There’s a resoluteness to Ducks coach Greg Cronin that has rubbed off on his players and made them believers in him and in themselves.

It’s early in the season, as he frequently says, but his influence was evident Sunday in the Ducks’ impressive 4-2 victory over the defending Stanley Cup champion Vegas Golden Knights at Honda Center, another jewel in a shiny six-game winning streak built on gutsy comebacks against some of the NHL’s premier teams.

Maybe Cronin’s patience comes from having toiled for so long in the minor leagues, in college rinks and as an NHL assistant coach, a journey that didn’t bring him an NHL head coaching job until he was 60. Maybe his firmness comes from his instincts to be a teacher and to be fair, to not play favorites and stick to his principles when he easily could give in to superstars who have greater job security than most coaches do.

When creative young forward Trevor Zegras played shoddy defense in a game at Columbus last month, Cronin didn’t hesitate to bench him for the third period. When dynamic center Mason McTavish made a bad decision during four-on-four play Sunday that gave Vegas an outnumbered rush, Cronin made sure McTavish — a cornerstone of Ducks’ future — knew he had goofed.

“I bit his ear off,” Cronin said. “You have guys that are talented, and I’m a big believer as a coach when those guys make mistakes and they hear about it, the other team knows that there’s a firmness to the messaging that they’re all accountable to. And he’s the one that will lead the parade back to changing the way he’s playing, so the whole team plays the right way.”

Ducks center Sam Carrick scores on Vegas Golden Knights goaltender Logan Thompson at Honda Center.

Ducks center Sam Carrick scores on Vegas Golden Knights goaltender Logan Thompson in the third period Sunday.

(Ryan Sun / Associated Press)

Which, of course, McTavish did, scoring the third goal in the four-goal rally that handed Vegas (11-1-1) its first regulation loss this season.

“He’s done a great job kind of starting to change that culture here,” forward Alex Killorn, who made his injury-delayed Ducks debut Sunday, said of Cronin.

“We practice really hard and at times you can get tired of it, but you know when you’re winning and things are going the right way, it’s all worth it. And he wants us to play at a certain level, and to do that we have to practice at a certain level and it’s been showing results, so it’s been great so far.”

The Ducks are the second team in NHL history to win six straight games that included third-period comebacks in at least five of those victories, matching the 2018-19 Buffalo Sabres. That streak includes a late comeback in Boston against the Bruins, the regular-season points leaders last season.

They’re 7-4-0 as they prepare to face the Pittsburgh Penguins on Tuesday at Honda Center. They didn’t record their seventh win last season until Dec. 6, a result that “lifted” their record to 7-17-3.

“The fact that we’ve been able to come back I don’t know how many times, it feels like a lot, but it just goes to show the character of the group here,” said Sam Carrick, who scored the Ducks’ second goal off a heady play and great feed from 19-year-old defenseman Pavel Mintyukov and later scored into an empty net. “Never quitting, never giving up. We just believe in each other. It doesn’t matter if it’s a one-, two-, three-goal lead, we’ve got a chance to come back.”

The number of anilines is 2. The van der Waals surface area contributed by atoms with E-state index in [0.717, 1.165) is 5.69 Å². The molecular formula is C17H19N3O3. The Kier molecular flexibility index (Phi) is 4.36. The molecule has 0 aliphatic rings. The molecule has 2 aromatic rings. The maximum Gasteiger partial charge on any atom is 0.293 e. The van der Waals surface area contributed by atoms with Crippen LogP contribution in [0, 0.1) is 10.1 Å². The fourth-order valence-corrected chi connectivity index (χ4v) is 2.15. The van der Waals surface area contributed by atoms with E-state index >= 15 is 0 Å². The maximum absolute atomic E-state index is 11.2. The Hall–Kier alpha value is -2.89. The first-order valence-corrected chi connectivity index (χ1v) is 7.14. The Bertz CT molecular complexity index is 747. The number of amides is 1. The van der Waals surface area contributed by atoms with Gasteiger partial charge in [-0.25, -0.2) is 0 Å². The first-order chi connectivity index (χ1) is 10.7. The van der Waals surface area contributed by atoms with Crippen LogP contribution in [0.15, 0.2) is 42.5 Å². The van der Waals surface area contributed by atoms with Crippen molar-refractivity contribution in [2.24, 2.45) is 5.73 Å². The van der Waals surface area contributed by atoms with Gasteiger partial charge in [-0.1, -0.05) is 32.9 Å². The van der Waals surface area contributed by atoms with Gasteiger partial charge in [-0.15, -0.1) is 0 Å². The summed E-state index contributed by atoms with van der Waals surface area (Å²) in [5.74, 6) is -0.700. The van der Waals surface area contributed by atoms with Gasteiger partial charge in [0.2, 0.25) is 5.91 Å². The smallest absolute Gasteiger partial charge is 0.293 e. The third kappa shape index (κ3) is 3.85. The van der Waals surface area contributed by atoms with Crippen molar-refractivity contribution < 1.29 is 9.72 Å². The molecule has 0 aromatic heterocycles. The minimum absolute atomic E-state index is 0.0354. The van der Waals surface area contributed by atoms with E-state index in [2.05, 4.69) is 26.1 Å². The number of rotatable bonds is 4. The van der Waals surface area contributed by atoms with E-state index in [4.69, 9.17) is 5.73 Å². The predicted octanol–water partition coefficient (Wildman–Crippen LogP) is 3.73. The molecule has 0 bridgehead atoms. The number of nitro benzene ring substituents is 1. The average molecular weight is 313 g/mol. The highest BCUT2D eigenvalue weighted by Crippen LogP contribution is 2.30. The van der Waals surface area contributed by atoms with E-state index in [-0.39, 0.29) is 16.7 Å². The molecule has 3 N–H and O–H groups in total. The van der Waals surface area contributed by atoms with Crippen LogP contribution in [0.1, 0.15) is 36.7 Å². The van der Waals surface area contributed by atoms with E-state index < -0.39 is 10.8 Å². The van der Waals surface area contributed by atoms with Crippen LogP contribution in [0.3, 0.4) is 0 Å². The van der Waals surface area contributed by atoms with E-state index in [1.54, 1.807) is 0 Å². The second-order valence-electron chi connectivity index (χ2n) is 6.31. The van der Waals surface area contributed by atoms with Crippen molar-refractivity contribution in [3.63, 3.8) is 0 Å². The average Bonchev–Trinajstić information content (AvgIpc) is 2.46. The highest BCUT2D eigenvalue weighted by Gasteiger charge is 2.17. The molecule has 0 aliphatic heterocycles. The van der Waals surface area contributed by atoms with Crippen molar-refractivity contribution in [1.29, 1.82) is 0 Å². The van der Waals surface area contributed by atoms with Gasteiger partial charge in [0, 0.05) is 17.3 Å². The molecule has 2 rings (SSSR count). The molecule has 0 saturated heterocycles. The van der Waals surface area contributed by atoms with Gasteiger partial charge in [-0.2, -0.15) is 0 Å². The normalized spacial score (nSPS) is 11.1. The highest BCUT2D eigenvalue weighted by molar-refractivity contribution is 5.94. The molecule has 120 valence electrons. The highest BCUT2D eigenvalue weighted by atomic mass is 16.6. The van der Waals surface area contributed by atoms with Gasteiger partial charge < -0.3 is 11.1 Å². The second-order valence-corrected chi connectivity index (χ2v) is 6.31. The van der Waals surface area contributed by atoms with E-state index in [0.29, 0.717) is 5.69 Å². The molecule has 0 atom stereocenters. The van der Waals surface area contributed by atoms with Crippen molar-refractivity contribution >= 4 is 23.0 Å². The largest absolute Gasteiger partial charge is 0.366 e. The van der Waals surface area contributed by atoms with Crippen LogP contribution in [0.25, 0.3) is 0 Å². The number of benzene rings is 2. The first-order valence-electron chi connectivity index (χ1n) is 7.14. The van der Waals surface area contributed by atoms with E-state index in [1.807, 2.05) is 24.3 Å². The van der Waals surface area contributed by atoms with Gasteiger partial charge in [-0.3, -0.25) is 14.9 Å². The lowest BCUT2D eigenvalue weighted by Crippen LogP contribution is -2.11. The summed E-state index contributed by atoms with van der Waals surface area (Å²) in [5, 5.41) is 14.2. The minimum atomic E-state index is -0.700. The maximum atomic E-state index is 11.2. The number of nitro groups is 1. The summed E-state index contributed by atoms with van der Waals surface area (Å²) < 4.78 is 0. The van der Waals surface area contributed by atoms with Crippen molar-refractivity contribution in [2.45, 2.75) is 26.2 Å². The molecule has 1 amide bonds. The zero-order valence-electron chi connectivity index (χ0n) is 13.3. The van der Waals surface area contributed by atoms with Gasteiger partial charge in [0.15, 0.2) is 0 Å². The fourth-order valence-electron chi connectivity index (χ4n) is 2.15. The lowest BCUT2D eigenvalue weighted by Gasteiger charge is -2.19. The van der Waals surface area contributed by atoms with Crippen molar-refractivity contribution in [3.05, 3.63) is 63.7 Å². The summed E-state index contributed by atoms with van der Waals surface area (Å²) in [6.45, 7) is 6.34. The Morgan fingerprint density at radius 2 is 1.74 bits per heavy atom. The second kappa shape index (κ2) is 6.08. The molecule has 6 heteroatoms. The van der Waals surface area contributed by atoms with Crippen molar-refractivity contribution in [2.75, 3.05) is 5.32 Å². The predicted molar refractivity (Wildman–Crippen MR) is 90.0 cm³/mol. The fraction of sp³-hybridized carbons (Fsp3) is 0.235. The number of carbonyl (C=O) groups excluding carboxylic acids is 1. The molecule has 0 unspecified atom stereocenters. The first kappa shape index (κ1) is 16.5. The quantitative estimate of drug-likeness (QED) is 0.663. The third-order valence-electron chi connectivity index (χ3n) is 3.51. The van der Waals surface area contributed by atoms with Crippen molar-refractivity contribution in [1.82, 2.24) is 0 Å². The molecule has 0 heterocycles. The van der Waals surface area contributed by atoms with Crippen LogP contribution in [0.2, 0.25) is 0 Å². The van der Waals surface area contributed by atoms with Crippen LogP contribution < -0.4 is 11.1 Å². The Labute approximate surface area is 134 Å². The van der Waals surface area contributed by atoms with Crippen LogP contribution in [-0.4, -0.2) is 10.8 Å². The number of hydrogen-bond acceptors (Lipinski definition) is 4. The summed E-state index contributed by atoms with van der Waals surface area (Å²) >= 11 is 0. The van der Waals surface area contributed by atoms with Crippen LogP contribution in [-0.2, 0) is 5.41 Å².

Their success to date after five non-playoff seasons is refreshing. Entertaining. Their special teams play has improved (they’ve neutralized all eight disadvantages in their last two games and scored on three of six power plays) and they received exceptional goaltending Sunday from John Gibson, who stopped 30 shots.

This was an important game for a team that’s still exploring its limits. If Zegras (one goal and two points this season) ever wakes up and defenseman Jamie Drysdale returns from injury, the Ducks could contend for a West playoff spot if they can stay at or near this level.

“Every game is a measuring-stick game,” Carrick said. “We’re not focusing too much on the other teams. More so on ourselves and things that we can improve on and things we’re doing well to continue to build on. It doesn’t matter who we’re playing, whether it’s these guys or anyone else. We’re looking to bring our best and every game is huge.”

Ducks center Mason McTavish (23) celebrates and fans cheer against the Vegas Golden Knights at Honda Center.

Ducks center Mason McTavish (23) celebrates and fans cheer after he scores in the third period of a 4-2 comeback win over the Vegas Golden Knights at Honda Center on Sunday night.

(Ryan Sun / Associated Press)

Cronin acknowledged it was a chance to measure where his team stands, and said he went into it with “a little fear” based on Vegas’ 7-0 rout of Colorado on Saturday. He stuck to what he knows best. “I can’t worry about them as much as I worry about our preparation and execution,” he said.

He wondered, too, if the Ducks’ flat performance in the first period Sunday was because he overworked them in practice. But the confidence in their hearts and heads overcame any reluctance they had in their legs. He spoke. They listened and adjusted and won.

“I’ve said this since training camp: the game’s mental. It’s about belief in one another. It’s about believing in a system and executing the system,” Cronin said. “And obviously we have enough talent to convert the effort and intensity that we’re bringing into games to score goals and defend goals.

“And it’s still early. I told them at the end of the game, ‘It’s a great win. You put it in your pocket and you get ready for the next one.’ ”

No question, he will make sure they’re ready. Cronin has made the Ducks competitive and watchable again, and that’s a welcome change.



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